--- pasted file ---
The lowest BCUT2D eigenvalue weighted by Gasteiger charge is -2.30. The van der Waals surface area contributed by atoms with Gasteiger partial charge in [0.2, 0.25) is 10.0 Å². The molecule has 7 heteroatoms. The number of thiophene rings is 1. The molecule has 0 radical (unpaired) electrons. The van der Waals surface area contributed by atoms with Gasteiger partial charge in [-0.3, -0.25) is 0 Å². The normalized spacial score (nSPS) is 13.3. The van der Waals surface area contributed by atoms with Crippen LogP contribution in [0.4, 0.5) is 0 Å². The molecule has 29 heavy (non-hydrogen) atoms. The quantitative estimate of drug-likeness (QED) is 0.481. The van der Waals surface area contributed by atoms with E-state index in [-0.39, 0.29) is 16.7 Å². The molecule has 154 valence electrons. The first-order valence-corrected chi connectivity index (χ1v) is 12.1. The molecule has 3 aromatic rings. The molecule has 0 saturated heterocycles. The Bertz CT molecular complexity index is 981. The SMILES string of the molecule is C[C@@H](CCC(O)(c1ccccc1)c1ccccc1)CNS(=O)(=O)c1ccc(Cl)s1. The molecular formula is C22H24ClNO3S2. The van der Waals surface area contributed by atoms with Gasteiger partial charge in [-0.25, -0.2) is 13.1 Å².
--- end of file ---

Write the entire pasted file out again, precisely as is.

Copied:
The lowest BCUT2D eigenvalue weighted by Gasteiger charge is -2.30. The van der Waals surface area contributed by atoms with Gasteiger partial charge in [0.2, 0.25) is 10.0 Å². The molecule has 7 heteroatoms. The number of thiophene rings is 1. The molecule has 0 radical (unpaired) electrons. The van der Waals surface area contributed by atoms with Gasteiger partial charge in [-0.3, -0.25) is 0 Å². The normalized spacial score (nSPS) is 13.3. The van der Waals surface area contributed by atoms with Crippen LogP contribution in [0.4, 0.5) is 0 Å². The molecule has 29 heavy (non-hydrogen) atoms. The quantitative estimate of drug-likeness (QED) is 0.481. The van der Waals surface area contributed by atoms with E-state index in [-0.39, 0.29) is 16.7 Å². The molecule has 154 valence electrons. The first-order valence-corrected chi connectivity index (χ1v) is 12.1. The molecule has 3 aromatic rings. The molecule has 0 saturated heterocycles. The Bertz CT molecular complexity index is 981. The SMILES string of the molecule is C[C@@H](CCC(O)(c1ccccc1)c1ccccc1)CNS(=O)(=O)c1ccc(Cl)s1. The molecular formula is C22H24ClNO3S2. The van der Waals surface area contributed by atoms with Gasteiger partial charge in [-0.25, -0.2) is 13.1 Å².